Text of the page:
About Names: Dr. Evans on the name “Elijah”

Elijah Wood standing outside of a fan-built replica of the Hobbit Hole from the film adaptation of The Lord of the Rings (Photo: public domain)

Dr. Cleveland Evans writes about names for the Omaha World-Herald. In his January 28th column, he discusses the name “Elijah”.

Frodo’s 43 today.

Actor Elijah Wood, famous for playing hero hobbit Frodo Baggins in the “Lord of the Rings” films, was born in Cedar Rapids, Iowa, Jan. 28, 1981.

Elijah’s the modern English version of Hebrew ‘Eliyyahu, “my God is Yahweh.” The Bible’s Elijah was one of ancient Israel’s greatest prophets, preaching against wicked King Ahab and Queen Jezebel. Carried to heaven in a fiery chariot, in the New Testament he and Moses appear to Jesus in the Transfiguration.

Because of that, Elijah was the Hebrew prophet most revered by early Christians. St. Elias of Jerusalem, a fifth century patriarch, bore the Latin form of his name.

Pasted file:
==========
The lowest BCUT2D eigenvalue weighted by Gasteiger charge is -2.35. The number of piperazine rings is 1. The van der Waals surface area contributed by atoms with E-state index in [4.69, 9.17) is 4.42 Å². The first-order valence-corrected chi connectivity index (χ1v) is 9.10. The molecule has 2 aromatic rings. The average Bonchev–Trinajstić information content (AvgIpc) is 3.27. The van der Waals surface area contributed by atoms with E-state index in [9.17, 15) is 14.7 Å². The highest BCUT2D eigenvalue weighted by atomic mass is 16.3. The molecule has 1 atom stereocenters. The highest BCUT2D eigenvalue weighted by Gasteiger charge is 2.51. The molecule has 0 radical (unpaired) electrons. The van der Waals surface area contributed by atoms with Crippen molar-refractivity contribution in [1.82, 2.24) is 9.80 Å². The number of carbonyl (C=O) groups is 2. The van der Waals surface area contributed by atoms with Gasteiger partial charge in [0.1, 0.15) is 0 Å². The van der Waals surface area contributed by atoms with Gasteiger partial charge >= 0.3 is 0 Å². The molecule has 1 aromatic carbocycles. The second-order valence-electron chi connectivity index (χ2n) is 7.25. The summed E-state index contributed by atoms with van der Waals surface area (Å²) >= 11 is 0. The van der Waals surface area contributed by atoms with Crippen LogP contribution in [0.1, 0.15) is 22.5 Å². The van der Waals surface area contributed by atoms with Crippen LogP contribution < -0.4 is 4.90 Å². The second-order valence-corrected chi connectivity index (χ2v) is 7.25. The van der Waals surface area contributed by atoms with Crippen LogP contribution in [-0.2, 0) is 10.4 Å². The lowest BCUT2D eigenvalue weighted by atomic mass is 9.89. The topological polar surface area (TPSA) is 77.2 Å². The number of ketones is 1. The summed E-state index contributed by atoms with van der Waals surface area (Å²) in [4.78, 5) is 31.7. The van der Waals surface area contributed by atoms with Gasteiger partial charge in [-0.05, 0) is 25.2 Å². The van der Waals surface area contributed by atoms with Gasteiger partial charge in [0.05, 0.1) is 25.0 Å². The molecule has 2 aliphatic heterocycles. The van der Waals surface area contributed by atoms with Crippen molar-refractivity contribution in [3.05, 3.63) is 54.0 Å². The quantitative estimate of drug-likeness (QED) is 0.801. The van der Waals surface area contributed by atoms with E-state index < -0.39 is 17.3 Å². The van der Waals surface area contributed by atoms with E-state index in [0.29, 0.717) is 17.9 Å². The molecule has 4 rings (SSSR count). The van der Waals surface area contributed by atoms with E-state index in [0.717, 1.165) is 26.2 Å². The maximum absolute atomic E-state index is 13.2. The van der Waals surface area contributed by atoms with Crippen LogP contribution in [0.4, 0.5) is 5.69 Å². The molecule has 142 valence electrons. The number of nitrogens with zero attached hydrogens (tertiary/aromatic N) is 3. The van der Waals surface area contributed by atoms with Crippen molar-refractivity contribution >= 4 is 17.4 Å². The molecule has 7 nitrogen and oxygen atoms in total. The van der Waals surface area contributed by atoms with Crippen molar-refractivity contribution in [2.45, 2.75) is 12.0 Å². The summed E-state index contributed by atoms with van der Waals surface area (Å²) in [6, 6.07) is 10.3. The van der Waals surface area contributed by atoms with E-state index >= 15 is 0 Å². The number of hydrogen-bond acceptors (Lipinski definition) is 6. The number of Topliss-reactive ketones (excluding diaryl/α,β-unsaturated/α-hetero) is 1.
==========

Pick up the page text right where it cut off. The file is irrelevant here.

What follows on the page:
In medieval England, boys were named Ellis after the prophet and the patriarch. Families with surnames Ellis, Ellison, or Elkins descend from them.

The form Elijah didn’t occur until English Bible translations appeared during the Reformation. It was primarily used by Puritans in England. In Britain’s 1841 census, there were 4,444 Elijahs in England and only 17 in Scotland.

Elijah was even more popular with Puritans in New England. In 1851, there were 5,993 Elijahs in all of Britain, while in 1850, 22,937 lived in the United States, though total populations were similar. Puritan Massachusetts was the birthplace of 4,651 of 1850’s American Elijahs, while only 1,069 were born in Scots Irish and Quaker Pennsylvania, though Pennsylvania had more than double Massachusetts’ population.